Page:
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The new issue of Dabiq Magazine (#13) released today contains tributes to several fallen ISIS members, including "Jihadi John." I'm not linking to Dabiq so here's a link to a news article about it. But I am interested in some details as to his background the eulogy clears up so I will quote it.
First, the article refers to him as "Abū Muhārib al-Muhājir" rather than Mohammed Emwazi. In the bio portion, it says his early life was spent in the "northeast of the Arabian Peninsula" but he moved to London with his family at a young age. His mother was originally from Yemen. [More....]
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Dābiq: Does the nationalist Taliban movement continue to allow farmers to sell opium? How is the Wilāyah dealing with this serious phenomenon?
The Wālī: There’s no doubt that the nationalist Taliban movement has permitted farmers and merchants to grow and sell opium. Rather, the matter has reached the point that the movement itself harvests opium, and even worse than that is that the Taliban themselves transport opium and heroin in their personal vehicles, charging a fee to the sellers and the addicts! They also take a 10% cut as well as taxes from them. Akhtar Mansour himself is considered as being from the major dealers of these narcotics
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Multiple news sources are reporting that ISIS militant Ali Saqr al Qasem, on orders from ISIS, publicly shot and killed his mother outside the post office where she worked in Raqqa.
The reason: Al-Qasem had reported his mother for apostasy -- she had encouraged him to leave Raqqa with her. ISIS then ordered him to kill her.
True? I'm dubious, but I suppose it's possible. The source is the Syrian Observatory of Human Rights.
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The New York Times has a thoroughly depressing article on what remains of Ramadi now that the Iraqi army has dislodged ISIS.
Few civilians remain from a population that once numbered around 400,000, and the city lacks electricity and running water, meaning that supplies must be trucked in...It remains deserted, except for a contingent of Iraqi troops who do not wander around much because Islamic State fighters still hit it with mortar rounds.
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ISIS leader al Baghdadi released a new audio speech today. I haven't seen a full English translation yet (a French one is available.)
In it, he threatens Israel:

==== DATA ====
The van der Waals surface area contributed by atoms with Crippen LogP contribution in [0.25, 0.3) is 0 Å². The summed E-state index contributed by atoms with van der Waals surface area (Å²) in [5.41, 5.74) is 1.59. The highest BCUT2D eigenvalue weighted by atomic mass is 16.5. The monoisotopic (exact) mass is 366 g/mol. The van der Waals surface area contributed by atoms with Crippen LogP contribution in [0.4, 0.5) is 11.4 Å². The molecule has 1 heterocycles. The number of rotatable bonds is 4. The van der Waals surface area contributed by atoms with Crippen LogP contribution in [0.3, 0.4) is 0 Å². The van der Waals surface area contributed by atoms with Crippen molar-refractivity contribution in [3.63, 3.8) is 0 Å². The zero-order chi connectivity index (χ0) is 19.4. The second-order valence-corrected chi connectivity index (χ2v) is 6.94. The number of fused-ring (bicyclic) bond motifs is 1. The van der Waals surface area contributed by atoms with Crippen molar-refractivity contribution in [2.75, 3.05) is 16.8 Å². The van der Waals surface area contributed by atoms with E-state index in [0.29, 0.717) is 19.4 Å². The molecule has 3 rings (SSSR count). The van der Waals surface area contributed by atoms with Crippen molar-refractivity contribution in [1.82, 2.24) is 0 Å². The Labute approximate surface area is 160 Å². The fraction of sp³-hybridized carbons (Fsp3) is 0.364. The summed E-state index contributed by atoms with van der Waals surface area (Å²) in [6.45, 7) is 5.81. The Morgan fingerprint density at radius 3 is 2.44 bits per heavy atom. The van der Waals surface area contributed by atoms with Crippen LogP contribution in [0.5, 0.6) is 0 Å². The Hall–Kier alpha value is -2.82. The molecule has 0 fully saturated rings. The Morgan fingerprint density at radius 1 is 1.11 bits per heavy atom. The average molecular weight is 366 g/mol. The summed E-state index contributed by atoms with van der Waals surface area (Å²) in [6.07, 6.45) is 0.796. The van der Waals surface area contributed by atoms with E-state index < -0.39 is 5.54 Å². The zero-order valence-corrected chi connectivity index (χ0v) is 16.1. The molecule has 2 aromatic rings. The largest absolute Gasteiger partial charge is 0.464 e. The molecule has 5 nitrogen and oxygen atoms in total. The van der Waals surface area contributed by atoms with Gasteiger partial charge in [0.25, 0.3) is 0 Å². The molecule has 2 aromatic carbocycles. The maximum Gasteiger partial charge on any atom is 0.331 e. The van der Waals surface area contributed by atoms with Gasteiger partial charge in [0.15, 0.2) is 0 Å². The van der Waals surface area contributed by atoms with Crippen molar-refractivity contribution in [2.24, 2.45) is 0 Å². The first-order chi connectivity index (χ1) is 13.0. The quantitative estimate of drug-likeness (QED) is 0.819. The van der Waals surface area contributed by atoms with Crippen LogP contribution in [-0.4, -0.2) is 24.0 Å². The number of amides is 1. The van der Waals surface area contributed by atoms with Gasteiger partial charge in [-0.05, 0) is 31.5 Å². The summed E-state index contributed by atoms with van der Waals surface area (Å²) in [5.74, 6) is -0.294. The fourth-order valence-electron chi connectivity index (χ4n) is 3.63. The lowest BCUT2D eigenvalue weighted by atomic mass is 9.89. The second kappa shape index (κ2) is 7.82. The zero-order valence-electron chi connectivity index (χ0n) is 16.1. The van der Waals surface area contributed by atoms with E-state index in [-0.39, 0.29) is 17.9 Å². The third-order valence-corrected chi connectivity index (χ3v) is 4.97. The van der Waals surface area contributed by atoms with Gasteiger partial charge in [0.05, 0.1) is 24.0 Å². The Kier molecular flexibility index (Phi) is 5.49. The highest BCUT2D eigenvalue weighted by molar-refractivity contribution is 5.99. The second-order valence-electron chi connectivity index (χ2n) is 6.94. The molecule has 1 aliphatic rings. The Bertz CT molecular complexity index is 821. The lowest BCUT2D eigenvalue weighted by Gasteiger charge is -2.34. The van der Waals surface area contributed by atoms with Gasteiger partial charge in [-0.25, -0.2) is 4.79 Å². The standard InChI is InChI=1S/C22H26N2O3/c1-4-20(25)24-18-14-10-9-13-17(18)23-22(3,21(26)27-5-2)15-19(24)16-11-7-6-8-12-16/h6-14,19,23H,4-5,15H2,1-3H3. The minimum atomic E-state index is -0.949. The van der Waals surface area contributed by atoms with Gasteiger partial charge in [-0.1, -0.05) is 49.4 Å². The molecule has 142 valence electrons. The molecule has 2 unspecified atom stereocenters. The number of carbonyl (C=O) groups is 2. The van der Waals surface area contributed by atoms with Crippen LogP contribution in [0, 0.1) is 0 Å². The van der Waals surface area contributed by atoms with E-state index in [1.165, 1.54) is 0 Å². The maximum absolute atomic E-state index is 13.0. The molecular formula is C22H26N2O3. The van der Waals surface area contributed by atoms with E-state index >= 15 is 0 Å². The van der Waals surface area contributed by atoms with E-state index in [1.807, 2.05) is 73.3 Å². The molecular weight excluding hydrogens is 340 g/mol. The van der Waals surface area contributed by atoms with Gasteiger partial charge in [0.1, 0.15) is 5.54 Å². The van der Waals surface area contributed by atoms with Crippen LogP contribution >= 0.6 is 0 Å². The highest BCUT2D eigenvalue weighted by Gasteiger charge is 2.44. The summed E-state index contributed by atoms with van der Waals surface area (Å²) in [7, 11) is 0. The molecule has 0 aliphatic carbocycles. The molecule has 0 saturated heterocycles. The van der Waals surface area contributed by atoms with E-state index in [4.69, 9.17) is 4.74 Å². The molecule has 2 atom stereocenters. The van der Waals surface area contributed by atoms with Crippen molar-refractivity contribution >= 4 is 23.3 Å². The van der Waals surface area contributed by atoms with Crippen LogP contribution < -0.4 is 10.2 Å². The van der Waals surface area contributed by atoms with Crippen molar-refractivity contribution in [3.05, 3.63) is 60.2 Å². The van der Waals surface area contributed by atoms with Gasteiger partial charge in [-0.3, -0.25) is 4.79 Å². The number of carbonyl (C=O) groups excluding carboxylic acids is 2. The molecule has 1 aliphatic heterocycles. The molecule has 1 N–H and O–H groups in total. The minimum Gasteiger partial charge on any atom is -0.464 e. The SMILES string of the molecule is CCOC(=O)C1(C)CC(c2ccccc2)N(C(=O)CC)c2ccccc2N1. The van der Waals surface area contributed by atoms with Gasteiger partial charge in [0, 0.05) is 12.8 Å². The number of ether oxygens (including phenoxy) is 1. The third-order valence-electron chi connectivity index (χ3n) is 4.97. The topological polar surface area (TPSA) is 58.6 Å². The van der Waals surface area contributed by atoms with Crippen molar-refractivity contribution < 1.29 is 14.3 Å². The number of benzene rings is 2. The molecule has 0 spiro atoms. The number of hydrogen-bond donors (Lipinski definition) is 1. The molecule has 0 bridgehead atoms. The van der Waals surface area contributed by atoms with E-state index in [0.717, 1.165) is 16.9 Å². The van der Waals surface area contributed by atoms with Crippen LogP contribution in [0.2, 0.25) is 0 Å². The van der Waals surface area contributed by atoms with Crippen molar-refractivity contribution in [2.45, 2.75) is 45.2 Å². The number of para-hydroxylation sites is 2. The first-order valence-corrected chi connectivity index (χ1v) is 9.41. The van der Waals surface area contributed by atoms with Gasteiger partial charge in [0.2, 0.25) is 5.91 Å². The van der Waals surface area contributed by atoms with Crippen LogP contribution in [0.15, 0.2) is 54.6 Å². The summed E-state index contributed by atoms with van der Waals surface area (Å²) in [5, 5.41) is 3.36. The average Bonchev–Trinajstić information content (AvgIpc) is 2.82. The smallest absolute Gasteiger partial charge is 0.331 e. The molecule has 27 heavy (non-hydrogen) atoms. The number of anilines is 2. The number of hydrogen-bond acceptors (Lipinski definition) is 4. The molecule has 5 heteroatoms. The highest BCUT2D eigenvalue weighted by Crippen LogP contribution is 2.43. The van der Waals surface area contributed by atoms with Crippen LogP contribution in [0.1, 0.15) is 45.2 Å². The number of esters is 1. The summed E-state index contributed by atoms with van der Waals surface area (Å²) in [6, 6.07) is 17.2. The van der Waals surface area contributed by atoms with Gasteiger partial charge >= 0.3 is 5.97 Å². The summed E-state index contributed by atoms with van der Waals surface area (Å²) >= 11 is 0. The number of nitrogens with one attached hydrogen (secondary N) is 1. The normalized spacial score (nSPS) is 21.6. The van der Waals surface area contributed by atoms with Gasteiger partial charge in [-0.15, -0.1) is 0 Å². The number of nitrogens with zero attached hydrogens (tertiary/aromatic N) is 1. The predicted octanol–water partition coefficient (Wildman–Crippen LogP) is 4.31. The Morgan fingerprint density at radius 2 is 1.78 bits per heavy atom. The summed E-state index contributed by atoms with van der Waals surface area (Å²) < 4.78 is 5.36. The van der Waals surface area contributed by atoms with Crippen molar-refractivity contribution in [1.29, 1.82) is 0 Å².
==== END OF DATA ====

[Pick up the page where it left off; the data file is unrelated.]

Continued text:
"With the help of Allah, We are getting closer to you every day," al-Baghdadi told his Israeli listeners. "The Israelis will soon see us in Palestine. This is no longer a war of the crusaders against us. The entire world is fighting us right now."
The ISIS leader continued, "The Israelis thought that we forgot Palestine and that they had distracted us from it. That is not the case. We have not forgotten Palestine for one moment."
This is the first public audio speech since May. I don't think he's been seen since mid-2014 when he announced the Caliphate. As to when this message was made, Haaretz says it was after the beginning of the Russian airstrikes.[More....]
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Iraqi forces have been moving in on ISIS in Ramadi for 2 weeks. Only 6,00 to 1,000 ISIS fighters remained at the start of the new offensive. Yesterday Iraqi Forces reportedly moved into the town center. The U.S. says there are now only 250 - 350 ISIS fighters remaining. What about civilians?
Iraqi airplanes dropped leaflets on Sunday urging residents of Ramadi to evacuate within 72 hours, warning of an impending operation and suggesting two evacuation routes. Colonel Warren estimated that thousands or even tens of thousands of civilians were still in the city; hundreds of thousands have fled.
The U.S. says Ramadi will be cleared of ISIS in 2 to 3 days. Then what? [More...}
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John McCain and Lindsay Graham have an op-ed in the Wall Street Journal calling for the U.S. to put 10,000 ground troops in Raqqa, Syria, to defeat ISIS. And then they want more troops in Iraq, Libya, and anywhere else ISIS is gaining a foothold in the region.
Shorter version: The world is our colony, let's start acting like it.
Missing from their op-ed: Not a single mention of al Qaida or al Nusra in Syria or elsewhere. What are they, chopped liver? Or are al Qaida and al Nusra now okay in their book because on occasion they side with the (non-existent) Syrian rebels we're training and equipping? [More...]